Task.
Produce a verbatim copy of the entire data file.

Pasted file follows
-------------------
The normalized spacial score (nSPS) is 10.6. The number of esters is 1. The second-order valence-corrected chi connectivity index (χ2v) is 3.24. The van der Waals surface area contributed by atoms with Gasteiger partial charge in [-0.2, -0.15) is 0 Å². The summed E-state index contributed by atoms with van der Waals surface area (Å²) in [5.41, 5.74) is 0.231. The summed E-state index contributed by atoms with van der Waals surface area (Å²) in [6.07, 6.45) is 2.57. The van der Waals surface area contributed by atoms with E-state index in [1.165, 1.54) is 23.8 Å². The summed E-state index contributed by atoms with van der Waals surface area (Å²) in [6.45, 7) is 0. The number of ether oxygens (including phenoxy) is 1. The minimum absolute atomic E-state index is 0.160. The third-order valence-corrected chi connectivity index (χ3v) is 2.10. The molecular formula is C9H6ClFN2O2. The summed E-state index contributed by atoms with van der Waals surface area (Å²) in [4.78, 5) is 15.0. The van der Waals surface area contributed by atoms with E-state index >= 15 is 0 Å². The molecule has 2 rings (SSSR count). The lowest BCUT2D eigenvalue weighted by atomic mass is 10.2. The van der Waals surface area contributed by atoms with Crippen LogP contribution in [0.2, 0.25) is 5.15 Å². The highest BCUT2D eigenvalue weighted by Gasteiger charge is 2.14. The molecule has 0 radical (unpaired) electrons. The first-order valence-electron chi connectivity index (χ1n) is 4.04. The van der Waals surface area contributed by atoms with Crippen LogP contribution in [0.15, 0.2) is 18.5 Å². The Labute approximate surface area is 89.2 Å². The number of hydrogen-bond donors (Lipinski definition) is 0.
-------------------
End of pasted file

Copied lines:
The normalized spacial score (nSPS) is 10.6. The number of esters is 1. The second-order valence-corrected chi connectivity index (χ2v) is 3.24. The van der Waals surface area contributed by atoms with Gasteiger partial charge in [-0.2, -0.15) is 0 Å². The summed E-state index contributed by atoms with van der Waals surface area (Å²) in [5.41, 5.74) is 0.231. The summed E-state index contributed by atoms with van der Waals surface area (Å²) in [6.07, 6.45) is 2.57. The van der Waals surface area contributed by atoms with E-state index in [1.165, 1.54) is 23.8 Å². The summed E-state index contributed by atoms with van der Waals surface area (Å²) in [6.45, 7) is 0. The number of ether oxygens (including phenoxy) is 1. The minimum absolute atomic E-state index is 0.160. The third-order valence-corrected chi connectivity index (χ3v) is 2.10. The molecular formula is C9H6ClFN2O2. The summed E-state index contributed by atoms with van der Waals surface area (Å²) in [4.78, 5) is 15.0. The van der Waals surface area contributed by atoms with E-state index >= 15 is 0 Å². The molecule has 2 rings (SSSR count). The lowest BCUT2D eigenvalue weighted by atomic mass is 10.2. The van der Waals surface area contributed by atoms with Crippen LogP contribution in [0.2, 0.25) is 5.15 Å². The highest BCUT2D eigenvalue weighted by Gasteiger charge is 2.14. The molecule has 0 radical (unpaired) electrons. The first-order valence-electron chi connectivity index (χ1n) is 4.04. The van der Waals surface area contributed by atoms with Crippen LogP contribution in [0.15, 0.2) is 18.5 Å². The Labute approximate surface area is 89.2 Å². The number of hydrogen-bond donors (Lipinski definition) is 0.